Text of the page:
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Columbus native takes team approach in new Butler post

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Columbus native Eric Stark conducts a recent concert,
Columbus native Eric Stark conducts a recent concert, "Rejoice" at Butler University.

Eric Stark remembers hearing a Johann Sebastian Bach fugue for the first time while prepping for a musical presentation with a choir at Columbus’ First Presbyterian Church.

“I’m not even sure I knew what a fugue was at the time,” said Stark of the memory from the early 1980s of the multifaceted music. “But I knew that when I was hearing it, it was as if my brain was on the best ride imaginable at Kings Island.”

The 47-year-old Stark, a Columbus native, finds himself on quite a ride of musical success these days. He recently assumed his new post of director of choral activities at Indianapolis’ Butler University, where he has taught in the music department since 1996. The responsibility means he will oversee the university’s four faculty-led choral groups.


But he will remain the director of the 50-voice Butler Chorale, the ensemble that literally has traveled much of the globe in recent years as a university musical ambassador. And he still will teach choral conducting, to say nothing of leading the Indianapolis Symphonic Choir in his separate musical life.

Plus, he will sing occasionally, as he did with the Super Bowl 2012 choir he assembled to back Madonna at halftime at Indianapolis’ Lucas Oil Stadium. In fact, notes he sends from his iPad all contain his closing, signature thought in Latin: “I sing, therefore I am.”

And he plays, too. During a recent New Year’s week San Diego and Los Angeles vacation with relatives, he brought his acoustic guitar with him for the getaway, using it for relaxation while strumming everything from Bach works to John Denver and Dan Fogelberg pop tunes. When he runs, he tunes his iPod to Pandora and current songs from artists such as Robin Thicke and Bruno Mars.

“I enjoy that as much for knowing what my students are talking about as I do for the music,” he said, speaking by phone from Los Angeles. “And besides, it’s just good jogging music.”

Stark’s path to music began at First Presbyterian, though he entertained no thoughts of a career in the field then. Then-church choir director Ray Hass remembers Stark joining one of the church’s singing groups as a fourth-grader. Hass also taught him piano for several years and put Stark in leading roles in the church youth musicals.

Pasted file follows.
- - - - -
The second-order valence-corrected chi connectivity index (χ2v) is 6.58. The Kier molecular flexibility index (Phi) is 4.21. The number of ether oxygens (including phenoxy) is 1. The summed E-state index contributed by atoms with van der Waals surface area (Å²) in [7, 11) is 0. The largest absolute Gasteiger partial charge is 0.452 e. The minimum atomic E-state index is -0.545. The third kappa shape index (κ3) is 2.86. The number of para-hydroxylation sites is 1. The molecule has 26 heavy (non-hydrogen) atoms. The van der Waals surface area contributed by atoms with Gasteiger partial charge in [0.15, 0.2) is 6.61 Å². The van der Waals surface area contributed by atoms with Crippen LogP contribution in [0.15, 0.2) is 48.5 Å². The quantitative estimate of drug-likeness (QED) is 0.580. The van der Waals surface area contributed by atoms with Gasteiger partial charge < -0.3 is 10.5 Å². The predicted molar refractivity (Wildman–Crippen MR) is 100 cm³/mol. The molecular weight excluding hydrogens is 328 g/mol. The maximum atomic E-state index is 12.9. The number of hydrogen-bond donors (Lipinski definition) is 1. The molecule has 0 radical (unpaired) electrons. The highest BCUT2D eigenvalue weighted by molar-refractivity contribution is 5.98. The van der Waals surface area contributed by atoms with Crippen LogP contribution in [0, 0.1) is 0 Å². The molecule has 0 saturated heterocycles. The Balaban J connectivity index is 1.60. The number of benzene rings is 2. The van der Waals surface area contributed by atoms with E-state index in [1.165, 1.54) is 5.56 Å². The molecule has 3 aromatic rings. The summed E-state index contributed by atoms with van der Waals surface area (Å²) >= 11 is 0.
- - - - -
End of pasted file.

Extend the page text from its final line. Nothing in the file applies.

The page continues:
“He always had such a sharp and keen mind,” Hass said. “He was an ideal singer in that he would always catch on immediately to what you wanted. And he could read music very well.”

In recent years, Hass has seen Stark lead the symphonic choir at Indianapolis Hilbert Circle Theater, Carmel’s Palladium and Columbus’ St. Paul Lutheran Church — and been wowed every time.

“He’s always presented an outstanding and imaginative program,” he said.

Columbus’ Sherry Stark, his mother, has seen him work even on family vacations. Once, in the 1990s during a Florida getaway, he spent time memorizing a musical score of a work the symphonic choir later would present. And he’s always championed approaching a musical work predominantly from the score, rather than another choral conductor’s recording or arrangement.

“It’s wonderful to see his success and see his talent recognized,” his mother said of his latest appointment.

Stark himself figures he will be much the same person in his new role.

“I’ve always been more of a collaborator than one person making decisions,” he said. Besides, he sees himself as a team player.

“None of us achieves success on our own,” Stark said. “We all are part of a team. Nobody is a solo act.”

He is focused on others’ achievements as much or more than his own. How else do you explain his visit to some 20 high school music departments, including alma mater Columbus North, and Columbus East, during the month of September alone? Sure, he was touting Butler’s Jordan College of the Arts.

But the licensed pilot who has taught a Butler motivational-style honors course on aviation pioneers also wants to encourage young people to spread their wings and absolutely see their dreams take flight. Ideally, he’d like them to do that with joy in their heart and a smile on their face.

Toward that end, his 2-year-old Yorkie-mix dog, Rudy, often is a special guest at some choral group rehearsals, happily hopping onto students’ laps during breaks. The pooch even frequently flies to Washington, D.C., when the music man visits his partner, Jon Smith.

“Rudy loves choral music,” Stark said.

With an owner like Eric Stark, though, does Rudy really have any other choice?

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